The Initial temperature matrix: The data for this matrix is in range [C151:AF180]. You can create
you own initial profile either using constants or using formulas. I used a parallelepiped in the
middle of a null field.
The ambient matrix: The data for this matrix is in range [C111:AF140]. You can create you own
initial profile either using constants or using formulas. I used a slanted plane.
The Past Matrix:
The data for this matrix is in range [C71:AF100]. You don’t need to fill this
matrix except for the padding: C70: “=C71” copy to the right up to cell AF70; AG71: “=AF71”
copy down to cell AG100; AF101: “=AF100” copy to the left up to cell C101; B100: “=C100”
copy up to cell B71;
The Current Calculation Matrix:
C31: “=C71+($B$9*(D71+C70+B71+C72-4*C71)+$B$11*(C111-C71))*$B$15/$B$13” then fill in the whole
range [C31:AF60] with the same formula by two copy-paste operations (on row and column).
– The “Reset” macro will take the data from the Initial Temperature Matrix and paste it in the Past Matrix to make sure that the model starts at the right temperature profile. It will also reset the index value whose purpose is to let the user know in real time how many loop iterations have passed since the beginning of the simulation.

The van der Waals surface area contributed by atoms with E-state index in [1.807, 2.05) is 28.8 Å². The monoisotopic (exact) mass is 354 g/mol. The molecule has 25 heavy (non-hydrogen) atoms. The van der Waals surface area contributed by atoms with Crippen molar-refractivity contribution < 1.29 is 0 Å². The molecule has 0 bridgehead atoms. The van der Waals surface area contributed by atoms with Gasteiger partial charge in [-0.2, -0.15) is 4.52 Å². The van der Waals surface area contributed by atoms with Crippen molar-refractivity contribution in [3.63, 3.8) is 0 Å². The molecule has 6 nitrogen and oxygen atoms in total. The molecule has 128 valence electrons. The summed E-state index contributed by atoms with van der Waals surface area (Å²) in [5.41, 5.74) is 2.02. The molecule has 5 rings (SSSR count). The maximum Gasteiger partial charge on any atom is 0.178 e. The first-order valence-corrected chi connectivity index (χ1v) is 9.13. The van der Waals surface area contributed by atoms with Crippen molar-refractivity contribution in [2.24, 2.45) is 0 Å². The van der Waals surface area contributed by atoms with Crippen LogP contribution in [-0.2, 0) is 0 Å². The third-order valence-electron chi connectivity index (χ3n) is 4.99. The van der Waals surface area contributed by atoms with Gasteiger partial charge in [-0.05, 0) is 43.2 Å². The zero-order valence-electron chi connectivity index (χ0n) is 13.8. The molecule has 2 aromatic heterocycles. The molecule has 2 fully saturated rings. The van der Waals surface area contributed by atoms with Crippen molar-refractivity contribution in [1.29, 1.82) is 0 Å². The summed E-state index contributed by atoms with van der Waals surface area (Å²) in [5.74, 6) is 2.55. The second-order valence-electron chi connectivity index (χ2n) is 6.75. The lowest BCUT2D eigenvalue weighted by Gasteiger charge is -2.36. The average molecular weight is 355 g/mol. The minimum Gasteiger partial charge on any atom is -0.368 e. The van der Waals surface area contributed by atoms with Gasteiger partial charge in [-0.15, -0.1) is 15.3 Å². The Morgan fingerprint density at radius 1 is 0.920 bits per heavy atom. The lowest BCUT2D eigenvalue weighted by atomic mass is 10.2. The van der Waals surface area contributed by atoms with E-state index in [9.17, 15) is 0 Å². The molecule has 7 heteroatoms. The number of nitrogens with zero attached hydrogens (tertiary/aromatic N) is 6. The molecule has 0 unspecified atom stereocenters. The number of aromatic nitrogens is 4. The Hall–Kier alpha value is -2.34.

– The “Start_Pause” macro copies data from the Current Calculation Matrix into the Past Matrix and it does it in a loop.
s = Not (s)
Do Until s = False
[B23] = [B23] + 1
[C71:AF100] = [C31:AF60].Value
Since the current temperature is calculated iteratively from the past temperature values this copy-paste operation effectively advances the simulation time (after the spreadsheet finishes reevaluating the spreadsheet formulas) in steps equal to “h”.
[B23] = 0
[C71:AF100] = [C151:AF180].Value
Select the Past Matrix range [C71:AF100] => Insert => Chart => Surface.
– Why did we chose the Past Matrix and not the Current Calculation Matrix as the chart data?
We wanted the charted temperature surface to start exactly from the initial conditions not one
by George Lungu <www.excelunusual.com> 6